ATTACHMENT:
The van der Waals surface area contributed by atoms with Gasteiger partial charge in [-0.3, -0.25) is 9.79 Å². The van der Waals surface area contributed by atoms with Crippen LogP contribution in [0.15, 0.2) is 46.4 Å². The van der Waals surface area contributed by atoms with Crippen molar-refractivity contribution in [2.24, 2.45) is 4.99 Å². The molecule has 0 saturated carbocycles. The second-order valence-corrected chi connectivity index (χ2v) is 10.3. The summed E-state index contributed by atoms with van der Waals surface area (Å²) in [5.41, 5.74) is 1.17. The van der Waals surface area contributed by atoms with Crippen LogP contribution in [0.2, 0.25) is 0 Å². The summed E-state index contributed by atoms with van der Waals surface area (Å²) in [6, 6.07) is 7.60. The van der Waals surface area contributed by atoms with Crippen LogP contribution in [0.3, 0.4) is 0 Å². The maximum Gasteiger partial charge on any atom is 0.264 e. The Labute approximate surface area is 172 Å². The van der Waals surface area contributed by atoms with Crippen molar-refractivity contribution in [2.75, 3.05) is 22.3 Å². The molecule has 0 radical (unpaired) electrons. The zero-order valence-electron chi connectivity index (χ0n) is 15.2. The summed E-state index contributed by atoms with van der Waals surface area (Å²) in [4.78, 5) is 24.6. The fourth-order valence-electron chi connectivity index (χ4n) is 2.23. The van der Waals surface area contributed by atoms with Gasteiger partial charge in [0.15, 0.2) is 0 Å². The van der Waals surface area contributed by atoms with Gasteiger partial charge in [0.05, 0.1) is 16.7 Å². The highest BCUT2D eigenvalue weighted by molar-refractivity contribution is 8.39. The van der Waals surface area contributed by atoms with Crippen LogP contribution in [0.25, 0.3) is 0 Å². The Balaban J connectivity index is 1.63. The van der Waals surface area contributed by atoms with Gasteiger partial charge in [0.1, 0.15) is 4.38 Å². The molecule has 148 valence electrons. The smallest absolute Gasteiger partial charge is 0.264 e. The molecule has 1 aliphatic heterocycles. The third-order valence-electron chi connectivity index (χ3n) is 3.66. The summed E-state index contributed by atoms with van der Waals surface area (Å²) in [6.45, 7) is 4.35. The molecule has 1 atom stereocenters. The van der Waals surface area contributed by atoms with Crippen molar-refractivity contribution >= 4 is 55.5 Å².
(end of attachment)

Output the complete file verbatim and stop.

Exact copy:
The van der Waals surface area contributed by atoms with Gasteiger partial charge in [-0.3, -0.25) is 9.79 Å². The van der Waals surface area contributed by atoms with Crippen LogP contribution in [0.15, 0.2) is 46.4 Å². The van der Waals surface area contributed by atoms with Crippen molar-refractivity contribution in [2.24, 2.45) is 4.99 Å². The molecule has 0 saturated carbocycles. The second-order valence-corrected chi connectivity index (χ2v) is 10.3. The summed E-state index contributed by atoms with van der Waals surface area (Å²) in [5.41, 5.74) is 1.17. The van der Waals surface area contributed by atoms with Crippen LogP contribution in [0.2, 0.25) is 0 Å². The summed E-state index contributed by atoms with van der Waals surface area (Å²) in [6, 6.07) is 7.60. The van der Waals surface area contributed by atoms with Crippen LogP contribution in [0.3, 0.4) is 0 Å². The maximum Gasteiger partial charge on any atom is 0.264 e. The Labute approximate surface area is 172 Å². The van der Waals surface area contributed by atoms with Crippen molar-refractivity contribution in [2.75, 3.05) is 22.3 Å². The molecule has 0 radical (unpaired) electrons. The zero-order valence-electron chi connectivity index (χ0n) is 15.2. The summed E-state index contributed by atoms with van der Waals surface area (Å²) in [4.78, 5) is 24.6. The fourth-order valence-electron chi connectivity index (χ4n) is 2.23. The van der Waals surface area contributed by atoms with Gasteiger partial charge in [0.15, 0.2) is 0 Å². The van der Waals surface area contributed by atoms with Gasteiger partial charge in [0.05, 0.1) is 16.7 Å². The highest BCUT2D eigenvalue weighted by molar-refractivity contribution is 8.39. The van der Waals surface area contributed by atoms with Crippen LogP contribution in [0.25, 0.3) is 0 Å². The Balaban J connectivity index is 1.63. The van der Waals surface area contributed by atoms with Gasteiger partial charge in [0.1, 0.15) is 4.38 Å². The molecule has 148 valence electrons. The smallest absolute Gasteiger partial charge is 0.264 e. The molecule has 1 aliphatic heterocycles. The third-order valence-electron chi connectivity index (χ3n) is 3.66. The summed E-state index contributed by atoms with van der Waals surface area (Å²) in [6.45, 7) is 4.35. The molecule has 1 atom stereocenters. The van der Waals surface area contributed by atoms with Crippen molar-refractivity contribution >= 4 is 55.5 Å².